Bride and Bridegroom

Leviticus 23:17 – “You will bring from your dwelling places two loaves of bread, baked with leaven, to be waved.”

The Book of Ruth tells the story of four people: Naomi, Ruth, Orpah, and Boaz who lived during the time of the Judges, a time of severe famine in Israel, during which Naomi, her husband Elimelech, and their two sons Machlon and Kilyon, went into the country of Moab and remained there for ten years. During their stay in Moab Elimelech died, both sons got married (one to Orpah, one to Ruth), and both sons also died. Naomi and Ruth then return to Israel.

Orpah: The Uncommitted.
Joshua 24:15 – “But if serving the LORD seems undesirable to you, then choose for yourselves this day whom you will serve, whether the gods your ancestors served beyond the Euphrates, or the gods of the Amorites, in whose land you are living.”

Orpah initially wanted to accompany Naomi and return with her to her land; but, unlike Ruth, she kisses Naomi and then returns to Moab, thus reverting to being a Moabitess, estranged from all that is Israelite. She is a type of Judas Iscariot, who also initially follows Yeshua, but takes leave of him by kissing him. Orpah represents those who are attracted by the spiritual but never seem to fully commit to it. Orpah represents the ambivalent, the fence sitter, the hesitant, the lukewarm, the undecided.

Naomi: The Returning Israelite
Ruth 1:6 – “Then she arose with her daughters-in-law to return from the country of Moab, for she had heard in the fields of Moab that the LORD had visited his people and given them food.”

Naomi represents the faithful Jews who for two thousand years proclaimed “Next year in Jerusalem.” She represents the faithful Jews who wanted to return to a covenant relationship with Yahweh, the faithful Jew who has heard that Yahweh is once again working in the land of promise, providing bread and sustenance (Ruth 1:6). And so she returns to Israel, to Bethlehem (Ruth 1:19), to Beit-Lechem [בֵּית לֶחֶם H1035], to the House of Bread! To get to Bethlehem from Moab, Naomi and Ruth must cross the Jordan River – a symbol of water baptism. Naomi’s life is changed from tragedy to restoration and hope. Yeshua is our hope of restoration, the agent who changes our life from tragedy to fullness. Naomi represents the Jew who encourages the Gentile to join in worship of the true God, Yahweh. Naomi is a forerunner of the disciples and apostles of Yeshua.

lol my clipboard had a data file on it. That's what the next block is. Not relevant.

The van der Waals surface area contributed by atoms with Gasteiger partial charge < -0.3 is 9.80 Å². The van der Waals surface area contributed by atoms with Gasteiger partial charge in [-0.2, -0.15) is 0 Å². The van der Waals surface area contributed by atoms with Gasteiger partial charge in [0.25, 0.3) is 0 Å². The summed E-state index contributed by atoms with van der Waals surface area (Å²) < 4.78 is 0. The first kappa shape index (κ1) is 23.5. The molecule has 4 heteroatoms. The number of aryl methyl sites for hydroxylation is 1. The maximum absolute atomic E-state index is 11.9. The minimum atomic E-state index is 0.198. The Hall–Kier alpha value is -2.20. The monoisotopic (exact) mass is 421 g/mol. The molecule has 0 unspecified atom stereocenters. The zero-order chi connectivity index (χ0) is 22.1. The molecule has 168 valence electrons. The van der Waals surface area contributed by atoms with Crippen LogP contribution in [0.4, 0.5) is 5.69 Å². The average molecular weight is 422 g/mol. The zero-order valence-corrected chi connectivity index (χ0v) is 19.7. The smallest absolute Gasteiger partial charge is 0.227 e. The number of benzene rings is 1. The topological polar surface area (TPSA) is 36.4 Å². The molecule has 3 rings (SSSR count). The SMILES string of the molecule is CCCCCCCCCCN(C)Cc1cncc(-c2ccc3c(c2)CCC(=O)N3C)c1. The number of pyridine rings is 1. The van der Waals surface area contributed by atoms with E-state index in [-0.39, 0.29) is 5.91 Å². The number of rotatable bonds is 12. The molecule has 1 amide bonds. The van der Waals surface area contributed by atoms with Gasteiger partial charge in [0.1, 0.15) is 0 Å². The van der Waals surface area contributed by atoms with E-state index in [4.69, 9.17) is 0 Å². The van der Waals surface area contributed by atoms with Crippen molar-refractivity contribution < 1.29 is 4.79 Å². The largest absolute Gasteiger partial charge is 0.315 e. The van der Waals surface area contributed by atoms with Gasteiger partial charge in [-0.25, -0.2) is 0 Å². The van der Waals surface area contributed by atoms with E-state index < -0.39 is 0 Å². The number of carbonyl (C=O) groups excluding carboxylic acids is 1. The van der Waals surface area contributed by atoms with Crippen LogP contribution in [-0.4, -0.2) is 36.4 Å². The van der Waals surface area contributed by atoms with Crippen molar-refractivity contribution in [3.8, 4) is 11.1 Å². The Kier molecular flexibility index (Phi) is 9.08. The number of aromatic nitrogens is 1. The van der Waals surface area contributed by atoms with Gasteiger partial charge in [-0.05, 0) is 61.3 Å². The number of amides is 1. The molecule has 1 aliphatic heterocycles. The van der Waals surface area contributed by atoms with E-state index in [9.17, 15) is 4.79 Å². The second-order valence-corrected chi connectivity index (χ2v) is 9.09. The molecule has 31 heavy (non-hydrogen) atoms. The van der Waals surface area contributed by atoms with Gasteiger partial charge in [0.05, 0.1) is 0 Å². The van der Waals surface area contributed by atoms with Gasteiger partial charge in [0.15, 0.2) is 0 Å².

Boaz: The Ga’al [גָּאַל H1350]
Song of Songs 2:4 – “He brought me to the banqueting house, and his banner over me was love.”

Naomi and Ruth arrive in Bethlehem at harvest time. Boaz asks Ruth to break bread with him (Ruth 2:14). Boaz covers Ruth with his “wings” (Ruth 3:7-10), purchases her to be his wife, and then proceeds to redeem Naomi’s land and give her an heir through Ruth (Ruth 4:1-22). That heir is none other than Yeshua, a son of David, Ruth’s great-grandson (Ruth 4:21-22)! Boaz represents the Kinsman-Redeemer, the Ga’al, Yeshua. Like Yeshua, Boaz falls in love with a gentile woman, marries her, redeems her, and gives her heirs according to the law (Leviticus 25:25; Deuteronomy 25:5-6). He is both Because Boaz was willing to take this step, to become ga’al-redeemer to Naomi and both ga’al-redeemer and bridegroom to Ruth. Yeshua is both Israel’s and our kinsman redeemer (Hebrews 2:17), has paid the redemption price in full (John 19:30), and both Jews and gentiles are his heirs (Romans 8:17; Titus 3:7; Galatians 4:4-7; Ephesians 3:6).

Ruth: The Gentile Bride
Ruth 1:16 – “Wherever you go I will go, and wherever you live I will live. Your people will be my people, and your God will be my God.”

Upon returning to Bethlehem, Naomi sends Ruth to Boaz’s threshing floor where he promises to take care of her. His first move is to invite her to break bread with him (Ruth 2:14). Yahweh invites us into a relationship through His Son, Yeshua (the Bread of Life). Ruth and Boaz get married and raise a family. Ruth represents those gentiles who are redeemed by the Jewish Kinsman Redeemer, Yeshua, and then become his bride, forming the family of Yeshua, the church! Just as Ruth’s family was composed of both Jew and Gentile, so too is the Bride of Yeshua.

Matthew 11:28-30 – “Come to me, all you that are weary and are carrying heavy burdens, and I will give you rest.”

Ruth, then, is both the story of Yahweh’s providence and the story of a shadow of Yeshua. In Boaz is the ga’al who redeems the family land, plus the bridegroom who provides a son and who reunites the Jewish and Gentile families of the Older Covenant. In Boaz we have the ga’al who blends the kinsman-redeemer role to the bridegroom, a shadow of Yeshua Ha’Mashiach who reunites the Jew and Gentile families in the Newer Covenant.

For the Jewish faith, the Book of Ruth says that Yahweh is not constrained to using the nation of Israel as his only light in this world. He can, and will raise up outsiders if he decides to do so. For today’s church, he gives the same message: the church is not an exclusive club. Its doors are meant to be open, and his providence is guaranteed to any who come in and seek him in faith and trust (Matthew 11:28-30).

Final Thought
Prophecy continues to unfold as foretold by the Hebrew Prophets. The day is coming when Yahweh will show his strength on the mountains of Israel. What is prophesied will come to pass, what is foretold will be made known. Time is short – Yeshua Ha’Mashiach is coming soon – get busy reaching the lost.